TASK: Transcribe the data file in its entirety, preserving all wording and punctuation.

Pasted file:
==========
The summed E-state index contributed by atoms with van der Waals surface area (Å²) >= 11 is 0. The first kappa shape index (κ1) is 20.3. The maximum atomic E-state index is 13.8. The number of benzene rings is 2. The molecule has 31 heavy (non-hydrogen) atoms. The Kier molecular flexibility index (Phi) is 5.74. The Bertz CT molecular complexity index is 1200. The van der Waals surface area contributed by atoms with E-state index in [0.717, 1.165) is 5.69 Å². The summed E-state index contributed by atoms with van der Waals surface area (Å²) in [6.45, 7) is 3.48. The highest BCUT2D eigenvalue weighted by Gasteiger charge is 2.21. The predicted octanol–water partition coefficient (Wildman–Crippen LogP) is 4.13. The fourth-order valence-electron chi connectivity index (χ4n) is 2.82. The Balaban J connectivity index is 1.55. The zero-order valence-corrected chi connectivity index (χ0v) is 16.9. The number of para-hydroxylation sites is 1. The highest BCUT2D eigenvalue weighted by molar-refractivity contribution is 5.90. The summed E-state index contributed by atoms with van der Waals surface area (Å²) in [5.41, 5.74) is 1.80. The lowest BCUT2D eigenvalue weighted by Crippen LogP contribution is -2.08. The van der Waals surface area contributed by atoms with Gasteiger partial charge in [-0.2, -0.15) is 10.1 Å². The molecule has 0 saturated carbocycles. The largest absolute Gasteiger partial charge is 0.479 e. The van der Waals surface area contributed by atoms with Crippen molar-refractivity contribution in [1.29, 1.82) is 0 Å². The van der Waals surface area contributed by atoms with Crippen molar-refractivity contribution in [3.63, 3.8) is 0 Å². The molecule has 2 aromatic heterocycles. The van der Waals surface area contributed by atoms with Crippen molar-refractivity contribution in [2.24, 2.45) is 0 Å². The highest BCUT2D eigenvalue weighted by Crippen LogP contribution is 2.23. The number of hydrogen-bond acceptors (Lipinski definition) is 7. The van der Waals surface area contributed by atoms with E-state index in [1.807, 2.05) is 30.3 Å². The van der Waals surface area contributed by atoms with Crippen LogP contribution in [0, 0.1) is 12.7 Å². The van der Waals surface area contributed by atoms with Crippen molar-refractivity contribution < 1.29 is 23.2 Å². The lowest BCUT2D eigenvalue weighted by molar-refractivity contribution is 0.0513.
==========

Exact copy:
The summed E-state index contributed by atoms with van der Waals surface area (Å²) >= 11 is 0. The first kappa shape index (κ1) is 20.3. The maximum atomic E-state index is 13.8. The number of benzene rings is 2. The molecule has 31 heavy (non-hydrogen) atoms. The Kier molecular flexibility index (Phi) is 5.74. The Bertz CT molecular complexity index is 1200. The van der Waals surface area contributed by atoms with E-state index in [0.717, 1.165) is 5.69 Å². The summed E-state index contributed by atoms with van der Waals surface area (Å²) in [6.45, 7) is 3.48. The highest BCUT2D eigenvalue weighted by Gasteiger charge is 2.21. The predicted octanol–water partition coefficient (Wildman–Crippen LogP) is 4.13. The fourth-order valence-electron chi connectivity index (χ4n) is 2.82. The Balaban J connectivity index is 1.55. The zero-order valence-corrected chi connectivity index (χ0v) is 16.9. The number of para-hydroxylation sites is 1. The highest BCUT2D eigenvalue weighted by molar-refractivity contribution is 5.90. The summed E-state index contributed by atoms with van der Waals surface area (Å²) in [5.41, 5.74) is 1.80. The lowest BCUT2D eigenvalue weighted by Crippen LogP contribution is -2.08. The van der Waals surface area contributed by atoms with Gasteiger partial charge in [-0.2, -0.15) is 10.1 Å². The molecule has 0 saturated carbocycles. The largest absolute Gasteiger partial charge is 0.479 e. The van der Waals surface area contributed by atoms with Crippen molar-refractivity contribution in [1.29, 1.82) is 0 Å². The van der Waals surface area contributed by atoms with Crippen molar-refractivity contribution in [3.63, 3.8) is 0 Å². The molecule has 2 aromatic heterocycles. The van der Waals surface area contributed by atoms with Crippen molar-refractivity contribution in [2.24, 2.45) is 0 Å². The highest BCUT2D eigenvalue weighted by Crippen LogP contribution is 2.23. The number of hydrogen-bond acceptors (Lipinski definition) is 7. The van der Waals surface area contributed by atoms with E-state index in [1.807, 2.05) is 30.3 Å². The van der Waals surface area contributed by atoms with Crippen LogP contribution in [0, 0.1) is 12.7 Å². The van der Waals surface area contributed by atoms with Crippen molar-refractivity contribution < 1.29 is 23.2 Å². The lowest BCUT2D eigenvalue weighted by molar-refractivity contribution is 0.0513.